What does one do as a nationally syndicated columnist if one has dedicated oneself to defending a certain presidential candidate but do not want to become too repetitive about it? Well, one could do as Kathleen Parker, and mix things up by going after the wife of your favorite's chief rival.

In today's Washington Post, and countless other papers around the country, Parker spent an entire column taking Callista Gingrich to task for...a re-tweet. Actually, two re-tweets. Yes, Callista Gingrich dared to pass along to her Twitter followers two tweets tweaking Mitt Romney. I'll let Parker explain why this is worthy of rebuke:

The tweets in question were actually retweets of someone else’s comments. But travelers in the Twitterverse understand that a retweet is, if not a ringing endorsement of the contents, at least a signal to one’s followers: “Hey, check this out!”
What Callista Gingrich thought worthy of sharing were two comments about Romney’s style and appearance — two risky arenas, needless to say. One concerned a photo of a younger Romney and pals with money spilling out of their pockets. Romney predicted that this photo, clearly taken in fun, would become popular with his political opponents. Doubtless, he was imagining Democratic foes rather than an opponent’s wife, whose own fondness for luxury tests irony’s patience.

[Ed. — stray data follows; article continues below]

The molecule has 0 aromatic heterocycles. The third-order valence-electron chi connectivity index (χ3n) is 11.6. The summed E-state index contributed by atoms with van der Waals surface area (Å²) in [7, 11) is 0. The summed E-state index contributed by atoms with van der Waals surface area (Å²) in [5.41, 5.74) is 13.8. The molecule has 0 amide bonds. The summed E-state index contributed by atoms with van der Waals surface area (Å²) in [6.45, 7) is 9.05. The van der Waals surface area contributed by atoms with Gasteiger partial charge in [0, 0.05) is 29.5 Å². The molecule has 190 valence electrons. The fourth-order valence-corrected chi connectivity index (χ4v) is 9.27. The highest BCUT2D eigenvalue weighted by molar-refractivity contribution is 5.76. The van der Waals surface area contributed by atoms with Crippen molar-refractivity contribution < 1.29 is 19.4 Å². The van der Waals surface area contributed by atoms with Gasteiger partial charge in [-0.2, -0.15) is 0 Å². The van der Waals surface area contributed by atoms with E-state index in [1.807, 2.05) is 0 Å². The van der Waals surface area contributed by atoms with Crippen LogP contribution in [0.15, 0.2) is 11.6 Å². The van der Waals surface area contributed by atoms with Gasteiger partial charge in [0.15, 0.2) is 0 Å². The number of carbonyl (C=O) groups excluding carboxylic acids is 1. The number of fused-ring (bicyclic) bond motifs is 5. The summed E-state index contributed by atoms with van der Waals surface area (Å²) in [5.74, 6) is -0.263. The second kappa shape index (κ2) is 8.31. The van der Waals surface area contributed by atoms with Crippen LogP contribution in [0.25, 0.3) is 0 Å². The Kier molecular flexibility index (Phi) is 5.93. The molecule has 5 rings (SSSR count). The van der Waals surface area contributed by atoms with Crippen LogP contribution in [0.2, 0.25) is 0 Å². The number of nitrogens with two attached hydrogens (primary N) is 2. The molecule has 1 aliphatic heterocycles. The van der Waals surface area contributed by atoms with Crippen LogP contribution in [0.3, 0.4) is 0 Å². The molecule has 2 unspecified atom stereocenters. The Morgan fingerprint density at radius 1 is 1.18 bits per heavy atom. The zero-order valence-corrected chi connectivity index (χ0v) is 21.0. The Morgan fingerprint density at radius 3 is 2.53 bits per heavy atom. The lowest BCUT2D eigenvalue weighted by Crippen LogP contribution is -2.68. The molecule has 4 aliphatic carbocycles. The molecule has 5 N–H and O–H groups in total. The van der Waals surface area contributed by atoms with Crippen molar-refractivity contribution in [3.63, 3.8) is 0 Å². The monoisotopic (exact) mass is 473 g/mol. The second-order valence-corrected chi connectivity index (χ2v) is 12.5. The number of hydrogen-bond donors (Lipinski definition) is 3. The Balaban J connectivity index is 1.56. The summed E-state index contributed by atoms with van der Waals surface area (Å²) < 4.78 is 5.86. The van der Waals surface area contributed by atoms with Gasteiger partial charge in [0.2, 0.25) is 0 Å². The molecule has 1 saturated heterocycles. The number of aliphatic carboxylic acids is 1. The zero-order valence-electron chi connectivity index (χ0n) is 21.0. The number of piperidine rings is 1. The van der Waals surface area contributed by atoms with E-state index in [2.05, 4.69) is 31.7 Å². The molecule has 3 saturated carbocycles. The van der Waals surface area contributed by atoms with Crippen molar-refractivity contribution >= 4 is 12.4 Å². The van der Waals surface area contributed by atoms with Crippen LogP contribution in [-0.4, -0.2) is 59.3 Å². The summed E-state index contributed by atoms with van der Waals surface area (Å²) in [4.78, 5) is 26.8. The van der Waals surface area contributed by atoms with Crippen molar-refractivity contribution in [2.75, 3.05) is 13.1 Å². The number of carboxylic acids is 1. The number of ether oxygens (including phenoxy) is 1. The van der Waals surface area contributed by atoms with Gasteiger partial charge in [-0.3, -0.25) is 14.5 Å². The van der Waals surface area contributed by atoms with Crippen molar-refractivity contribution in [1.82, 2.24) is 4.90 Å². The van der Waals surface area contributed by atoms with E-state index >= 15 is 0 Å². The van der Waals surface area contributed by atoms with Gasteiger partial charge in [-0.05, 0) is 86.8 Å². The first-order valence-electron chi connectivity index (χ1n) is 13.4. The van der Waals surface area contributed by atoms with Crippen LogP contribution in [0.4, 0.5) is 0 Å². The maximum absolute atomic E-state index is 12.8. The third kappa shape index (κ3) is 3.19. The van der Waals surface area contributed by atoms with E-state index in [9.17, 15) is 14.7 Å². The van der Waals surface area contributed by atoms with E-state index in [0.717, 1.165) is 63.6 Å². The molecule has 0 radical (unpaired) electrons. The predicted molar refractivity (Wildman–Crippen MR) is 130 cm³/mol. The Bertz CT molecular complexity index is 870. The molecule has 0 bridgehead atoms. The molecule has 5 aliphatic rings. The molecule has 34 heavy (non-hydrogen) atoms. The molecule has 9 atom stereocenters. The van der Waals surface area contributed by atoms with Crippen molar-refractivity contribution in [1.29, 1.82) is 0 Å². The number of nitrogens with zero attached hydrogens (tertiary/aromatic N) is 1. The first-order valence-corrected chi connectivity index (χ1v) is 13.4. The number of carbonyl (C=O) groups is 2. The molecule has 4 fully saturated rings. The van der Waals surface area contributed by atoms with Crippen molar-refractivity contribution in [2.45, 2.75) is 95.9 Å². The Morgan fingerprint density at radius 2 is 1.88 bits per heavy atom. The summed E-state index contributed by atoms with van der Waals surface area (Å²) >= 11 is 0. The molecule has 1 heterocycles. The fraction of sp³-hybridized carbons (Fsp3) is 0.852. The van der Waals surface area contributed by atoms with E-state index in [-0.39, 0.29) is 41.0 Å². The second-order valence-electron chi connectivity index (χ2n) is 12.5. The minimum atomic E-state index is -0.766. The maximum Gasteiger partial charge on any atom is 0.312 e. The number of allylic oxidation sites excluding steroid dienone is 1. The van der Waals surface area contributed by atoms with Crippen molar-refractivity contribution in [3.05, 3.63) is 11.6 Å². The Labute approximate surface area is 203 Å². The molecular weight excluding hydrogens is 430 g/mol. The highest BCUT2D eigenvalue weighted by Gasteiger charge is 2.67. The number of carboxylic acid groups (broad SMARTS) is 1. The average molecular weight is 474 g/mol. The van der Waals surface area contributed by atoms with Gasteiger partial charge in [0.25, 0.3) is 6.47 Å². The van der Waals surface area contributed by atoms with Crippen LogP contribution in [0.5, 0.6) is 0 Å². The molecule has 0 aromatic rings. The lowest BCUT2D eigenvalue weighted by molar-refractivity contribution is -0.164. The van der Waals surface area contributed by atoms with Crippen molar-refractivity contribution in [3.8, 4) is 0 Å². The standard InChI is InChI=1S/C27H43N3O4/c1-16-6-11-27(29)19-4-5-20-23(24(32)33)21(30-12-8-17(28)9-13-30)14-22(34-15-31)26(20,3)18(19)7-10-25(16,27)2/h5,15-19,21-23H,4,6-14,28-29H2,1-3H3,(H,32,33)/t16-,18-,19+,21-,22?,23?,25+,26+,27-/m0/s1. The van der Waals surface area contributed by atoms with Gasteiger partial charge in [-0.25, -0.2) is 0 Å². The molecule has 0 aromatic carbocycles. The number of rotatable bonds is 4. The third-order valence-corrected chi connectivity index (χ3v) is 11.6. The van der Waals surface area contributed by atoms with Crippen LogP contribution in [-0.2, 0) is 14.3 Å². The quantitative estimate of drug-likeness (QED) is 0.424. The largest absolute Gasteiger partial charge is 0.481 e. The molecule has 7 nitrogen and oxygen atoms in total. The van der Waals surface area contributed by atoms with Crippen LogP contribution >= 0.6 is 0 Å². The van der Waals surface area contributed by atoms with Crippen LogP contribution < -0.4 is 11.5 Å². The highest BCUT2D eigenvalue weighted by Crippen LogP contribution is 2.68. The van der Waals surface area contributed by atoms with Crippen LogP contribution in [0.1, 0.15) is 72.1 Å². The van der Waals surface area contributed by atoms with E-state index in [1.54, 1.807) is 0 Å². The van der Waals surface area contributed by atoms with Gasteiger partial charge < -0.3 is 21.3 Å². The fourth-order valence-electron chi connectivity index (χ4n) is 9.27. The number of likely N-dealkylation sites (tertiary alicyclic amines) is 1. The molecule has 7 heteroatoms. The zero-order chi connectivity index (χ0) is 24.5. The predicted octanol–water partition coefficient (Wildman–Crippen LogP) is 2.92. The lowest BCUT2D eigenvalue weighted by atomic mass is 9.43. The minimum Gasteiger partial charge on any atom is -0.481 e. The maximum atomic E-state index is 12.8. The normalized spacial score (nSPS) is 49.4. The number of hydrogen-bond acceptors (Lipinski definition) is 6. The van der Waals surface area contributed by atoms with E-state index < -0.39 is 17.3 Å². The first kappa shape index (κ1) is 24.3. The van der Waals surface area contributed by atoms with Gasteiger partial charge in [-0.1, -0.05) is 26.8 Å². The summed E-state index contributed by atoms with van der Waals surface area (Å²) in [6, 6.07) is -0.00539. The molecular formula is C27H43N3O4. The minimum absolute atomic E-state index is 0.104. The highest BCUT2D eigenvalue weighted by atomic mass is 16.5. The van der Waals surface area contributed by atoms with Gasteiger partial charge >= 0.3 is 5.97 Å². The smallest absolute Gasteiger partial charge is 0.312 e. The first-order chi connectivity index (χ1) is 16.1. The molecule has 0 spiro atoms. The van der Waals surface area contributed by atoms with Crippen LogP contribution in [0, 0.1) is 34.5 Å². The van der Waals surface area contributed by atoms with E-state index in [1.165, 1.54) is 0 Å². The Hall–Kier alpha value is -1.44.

The other tweet concerned a recent Romney television interview: “Poor Romney. He just is a sound bite candidate. Chris Wallace pulled the string from his back, and he spewed consultant apprvd policy.”
Spewed? This is not generally a word with which an aspiring first lady would wish to associate. The string-pulling image is also a risky invitation, given Gingrich’s own style, which can best be described as mannequin-esque. See what I mean? I’m not sayin’, I’m just retweeting.

So, got that, candidates' spouses? Once upon a time, you only had to worry about being "associated" with the wrong sorts of people. Now, apparently, you need to worry about being "associated" with the wrong words. Dark and dangerous words like "spewing." Not that the ever-gracious Ann Romney, for one, would ever say such a thing -- and not that this particular columnist would ever call her on it if she did.